By Catherine Wagley
By Channing Sargent
By L.A. Weekly critics
By Amanda Lewis
By Catherine Wagley
By Carol Cheh
By Keegan Hamilton
By Bill Raden
Love’s Labor’s Lost is so rarely produced nowadays because it explores one of the most compelling moral issues of 1425. (The play stems from what’s probably a French, possibly an Italian, novel based on a historical event of that year.) And though some aspects of our culture are drawing creepily close to those of the Middle Ages, and much of our entertainment, from Snakes and Ladders to video games, has medieval origins, it’s been a while since pre-Renaissance theological concerns have played big on modern stages and screens. To their credit, director Simon Abkarian and the Actors’ Gang toss these concerns into the air at their Culver City theater, if only to see how they land.
The comedy is anchored to an oath of abstinence by King Ferdinand of Navarre (Matt Huffman) and three of his noblemen (Brian Kimmet, Ethan Kogan and Daisuke Tsuji) — no women are to be allowed in the king’s court for three years, period. But where contemporary calls for such abstinence are related to a trilogy of social issues — sexual morals, teen pregnancy and STDs — the reasoning here calls for men to devote their full attention to a life of the mind and the spirit. Sexual attractions just distract from that, like petty inconveniences to be stifled. King Ferdinand’s reasoning is still today employed in the gender-segregation policies of a few parochial schools, Orthodox synagogues and conservative mosques — a reasoning that places men closer to God than women to God. Shakespeare’s point is that this reasoning also tries to place men closer to God than to women. His comedy lampoons such piety — especially when a four-person female delegation (lovely performances by Nancy Stone, Lolly Ward, Sabra Williams and Shana Sosin) arrives in Navarre from the French court.
Even from the start, one of the livelier noblemen, Berowne (the buoyant Kimmet), expresses his dismay with the oath’s folly — “So, ere you find where light in darkness lies, Your light grows dark by losing of your eyes.”
It’s a very good point, and if this play has a central theme, that would be it. Being so, few would call this a matter of stirring controversy.
There’s an indirect link between the oath of Navarre and the recent molestation scandals that have plagued the Catholic Church, as the play grapples with a cadre of men trying to contain testosterone that’s boiling in their loins, largely thanks to their pledge of abstinence. Unlike altar boys and teenage parishioners, however, the French women are not guileless children. They have their own wit, sarcastic authority and wry power, which costumer Sarah Le Feber accentuates by dressing them in translucent, flowing robes that reveal lacy, white bras and panties, as though ordered from Victoria’s Secret.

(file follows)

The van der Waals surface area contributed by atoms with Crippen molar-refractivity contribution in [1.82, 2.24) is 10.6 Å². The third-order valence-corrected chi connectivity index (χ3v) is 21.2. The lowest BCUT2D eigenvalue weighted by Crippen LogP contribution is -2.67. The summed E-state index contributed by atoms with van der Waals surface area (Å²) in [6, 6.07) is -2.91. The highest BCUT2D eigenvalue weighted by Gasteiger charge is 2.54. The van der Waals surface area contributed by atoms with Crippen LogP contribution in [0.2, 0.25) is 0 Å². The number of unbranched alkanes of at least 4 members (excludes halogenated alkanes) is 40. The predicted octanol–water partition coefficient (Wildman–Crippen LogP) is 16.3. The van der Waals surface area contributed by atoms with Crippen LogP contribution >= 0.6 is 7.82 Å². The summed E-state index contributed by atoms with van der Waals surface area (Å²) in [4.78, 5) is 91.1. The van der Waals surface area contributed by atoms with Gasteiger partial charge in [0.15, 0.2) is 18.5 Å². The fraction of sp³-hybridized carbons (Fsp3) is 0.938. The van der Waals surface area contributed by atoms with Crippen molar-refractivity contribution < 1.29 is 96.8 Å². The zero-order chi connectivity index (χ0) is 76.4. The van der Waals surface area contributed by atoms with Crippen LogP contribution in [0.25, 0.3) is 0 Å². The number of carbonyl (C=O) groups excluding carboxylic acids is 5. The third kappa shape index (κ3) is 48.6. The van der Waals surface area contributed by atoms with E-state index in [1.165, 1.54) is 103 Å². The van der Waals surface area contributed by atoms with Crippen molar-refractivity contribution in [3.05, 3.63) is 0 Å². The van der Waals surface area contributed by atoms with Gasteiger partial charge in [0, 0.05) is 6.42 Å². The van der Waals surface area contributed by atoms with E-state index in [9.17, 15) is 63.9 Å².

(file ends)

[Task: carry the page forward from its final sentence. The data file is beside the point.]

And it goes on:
Such touches help to underscore the play’s exigencies of love and lust that still hold up a mirror to our modern romantic longings, and to the masks we adopt to get what we think we want.
Eventually, inevitably, the women and the men go in disguise to sort out the matter of their foolishly forbidden liaisons. Among the delights of watching this production is to see the play as a warm-up for Shakespeare’s more developed works. And though the schematics of the Bard’s other comedies of mistaken identity spring to mind —A Comedy of Errors, Two Gentlemen of Verona, Twelfth Night, As You Like It, All’s Well That Ends Well — King Ferdinand’s self-righteousness most directly anticipates the stern moral posturing of Duke Angelo in Measure for Measure. Ferdinand may not be a hypocrite like Angelo, but he’s on that road.
American theatergoers and critics tend to have limited patience for European-type “concept” directors, whose blazing visual tableaux and archly presentational style steal playwrights’ thunder. Some good news here: Love’s Labor’s Lost doesn’t contain that much thunder to steal. More of a sonnet than a drama, the play and its characters are mere excuses for Shakespeare to cut loose with poetry, wordplay and mountains of carefully chiseled repartee. Unlike Shakespeare’s fuller plays, whose tragic characters are distinguished from the commentator-clowns, each character here is a puppet of sorts, so director Abkarian’s choice to treat them as such makes perfect sense. Employing the Actors’ Gang’s commedia approach, largely borrowed from French director Ariane Mnouchkine, Abkarian’s very elegant, stylish staging has characters facing front when speaking even to each other. This is a choreographed recitation that’s as visually beautiful as it is well spoken. One encapsulating moment comes from the Spaniard, Armado (Robert Shampain), who, with his wiry mustache, vaguely resembles Salvador Dalí. In a moment of urgency, whiteface powder sprays from his face to the stage floor. Talk about dropping one’s mask.
Francois-Pierre Couture’s set drapes two sets of linen curtains — one pair literally provides a cover for the ensemble; the other, a backdrop for shadow plays. One side of the set contains an earth-toned stone wall cloaked in blood-red bougainvillea, which prevents the already whimsical production — moodily accompanied by Ara Dabandjian playing his original compositions on guitar — from floating away entirely. A Russian masked ball provides a colorful spectacle, but then a mock-historical play-within-the-play (anticipating A Midsummer Night’s Dream and Hamlet) strains the play’s ligaments. That strain is almost but not quite forgotten in the artfully ambiguous resolution, in which the women set new terms of engagement. Their terms are designed to test the men’s commitment in the wake of capricious romancing, but we never know how serious these fellows are about anything.